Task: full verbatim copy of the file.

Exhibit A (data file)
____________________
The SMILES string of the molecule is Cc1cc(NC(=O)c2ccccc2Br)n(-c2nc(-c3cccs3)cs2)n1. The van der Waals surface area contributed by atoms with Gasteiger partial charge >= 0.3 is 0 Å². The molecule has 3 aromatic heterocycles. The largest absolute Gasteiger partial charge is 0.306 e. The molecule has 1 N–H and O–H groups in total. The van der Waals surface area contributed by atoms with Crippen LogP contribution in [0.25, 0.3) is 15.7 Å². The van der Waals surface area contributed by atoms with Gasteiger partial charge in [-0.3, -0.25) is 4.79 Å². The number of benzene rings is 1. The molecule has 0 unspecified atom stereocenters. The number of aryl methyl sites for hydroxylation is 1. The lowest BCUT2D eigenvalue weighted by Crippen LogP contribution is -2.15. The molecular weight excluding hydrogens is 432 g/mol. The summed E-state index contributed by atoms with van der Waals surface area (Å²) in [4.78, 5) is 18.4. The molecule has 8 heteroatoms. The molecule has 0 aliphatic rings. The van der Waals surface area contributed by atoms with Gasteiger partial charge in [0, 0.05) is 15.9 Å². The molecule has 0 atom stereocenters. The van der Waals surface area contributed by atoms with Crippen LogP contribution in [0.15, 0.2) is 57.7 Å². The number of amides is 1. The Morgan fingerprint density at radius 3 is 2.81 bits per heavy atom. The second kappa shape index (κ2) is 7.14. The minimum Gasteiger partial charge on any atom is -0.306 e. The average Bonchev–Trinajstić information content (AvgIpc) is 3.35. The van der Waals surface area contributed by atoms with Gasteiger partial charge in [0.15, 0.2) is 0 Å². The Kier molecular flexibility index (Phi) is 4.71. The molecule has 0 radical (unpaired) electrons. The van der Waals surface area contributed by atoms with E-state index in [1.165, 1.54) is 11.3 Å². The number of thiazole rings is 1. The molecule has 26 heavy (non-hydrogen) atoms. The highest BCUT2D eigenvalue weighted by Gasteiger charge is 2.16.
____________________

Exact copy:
The SMILES string of the molecule is Cc1cc(NC(=O)c2ccccc2Br)n(-c2nc(-c3cccs3)cs2)n1. The van der Waals surface area contributed by atoms with Gasteiger partial charge >= 0.3 is 0 Å². The molecule has 3 aromatic heterocycles. The largest absolute Gasteiger partial charge is 0.306 e. The molecule has 1 N–H and O–H groups in total. The van der Waals surface area contributed by atoms with Crippen LogP contribution in [0.25, 0.3) is 15.7 Å². The van der Waals surface area contributed by atoms with Gasteiger partial charge in [-0.3, -0.25) is 4.79 Å². The number of benzene rings is 1. The molecule has 0 unspecified atom stereocenters. The number of aryl methyl sites for hydroxylation is 1. The lowest BCUT2D eigenvalue weighted by Crippen LogP contribution is -2.15. The molecular weight excluding hydrogens is 432 g/mol. The summed E-state index contributed by atoms with van der Waals surface area (Å²) in [4.78, 5) is 18.4. The molecule has 8 heteroatoms. The molecule has 0 aliphatic rings. The van der Waals surface area contributed by atoms with Gasteiger partial charge in [0, 0.05) is 15.9 Å². The molecule has 0 atom stereocenters. The van der Waals surface area contributed by atoms with Crippen LogP contribution in [0.15, 0.2) is 57.7 Å². The number of amides is 1. The Morgan fingerprint density at radius 3 is 2.81 bits per heavy atom. The second kappa shape index (κ2) is 7.14. The minimum Gasteiger partial charge on any atom is -0.306 e. The average Bonchev–Trinajstić information content (AvgIpc) is 3.35. The van der Waals surface area contributed by atoms with Gasteiger partial charge in [0.15, 0.2) is 0 Å². The Kier molecular flexibility index (Phi) is 4.71. The molecule has 0 radical (unpaired) electrons. The van der Waals surface area contributed by atoms with E-state index in [1.165, 1.54) is 11.3 Å². The number of thiazole rings is 1. The molecule has 26 heavy (non-hydrogen) atoms. The highest BCUT2D eigenvalue weighted by Gasteiger charge is 2.16.